Unofficial webpages that process personal details to book visa renewals for immigrants in Ireland claim their data handling practices do not contravene the GDPR.

Facebook pages, phone apps and other websites are among the forums available that enable individuals from overseas to pay up to €40 in exchange for a fast-track towards securing a date to see the Irish Naturalisation and Immigration Service.

The sites work by booking swathes of appointment slots and selling them to needy immigrants who will stop at nothing to get their documentation in order before visas expire. Despite changes made to the system by Ireland’s Department of Justice, a replacement online platform is due to be implemented to keep the shady brokering at bay.

As the work goes on, thousands of immigrants are still registering their private details, including passport information, birth dates and phone numbers – data that could leave citizens vulnerable to criminality.

To offset risk, the Data Protection Commission in Ireland has reminded organisations responsible for processing the data to be mindful of their duties under the EU’s General Data Protection Regulation, only keeping “the minimum amount of personal data necessary to conduct business,” and only storing that data for as long as is necessary.

A spokeswoman for the Commission told the Irish Times:

“Organisations that process personal data have certain obligations under the GDPR which requires them to be accountable and transparent with service users.”

Those running the appointment booking sites say that the GDPR’s standards are observed, and that all data collected is erased as soon as a booking is finalised. However, those involved have not provided a breakdown of the booking process from start to finish.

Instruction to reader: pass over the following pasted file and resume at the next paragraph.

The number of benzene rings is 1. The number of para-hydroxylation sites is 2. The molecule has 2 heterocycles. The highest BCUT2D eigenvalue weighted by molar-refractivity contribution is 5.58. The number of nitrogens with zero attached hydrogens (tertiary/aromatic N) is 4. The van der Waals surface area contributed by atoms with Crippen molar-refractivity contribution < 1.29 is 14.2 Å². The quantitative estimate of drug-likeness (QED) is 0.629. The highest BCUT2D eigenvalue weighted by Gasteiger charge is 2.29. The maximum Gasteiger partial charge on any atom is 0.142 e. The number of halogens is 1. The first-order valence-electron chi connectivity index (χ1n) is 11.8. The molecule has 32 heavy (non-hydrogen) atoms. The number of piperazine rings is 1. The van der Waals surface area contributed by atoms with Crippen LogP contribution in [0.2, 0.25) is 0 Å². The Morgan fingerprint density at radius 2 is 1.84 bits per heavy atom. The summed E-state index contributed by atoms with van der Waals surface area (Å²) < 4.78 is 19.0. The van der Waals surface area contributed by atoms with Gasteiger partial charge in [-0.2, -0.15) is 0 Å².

A Facebook page named GNIBot, set up in 2017 by Renan Danton, now has over 7,650 followers. Mr Danton said that he is not breaking the GDPR.

“All consumer information is deleted after the appointment is made or when the consumer cancels the service,” Mr Danton said, denying that his approach breaks the GDPR.

“If I say that to you I’ll have 100 competitors tomorrow. My business is handmade appointments for people who register on my website. Basically, they’re paying for our time to stay in front of the computer to make the appointment for them, Mr Danton continued, without revealing specifics on his data processing methods.

Ireland’s Department of Justice has said that it knows about the heavy delays in the official appointment system, and has encouraged immigrants to avoid submitting their personal details to “unregulated agents.”

A Department of Justice spokesperson said:

“We ask that customers bear with us and we continue to encourage all customers to make their appointments using the INIS online appointment system.”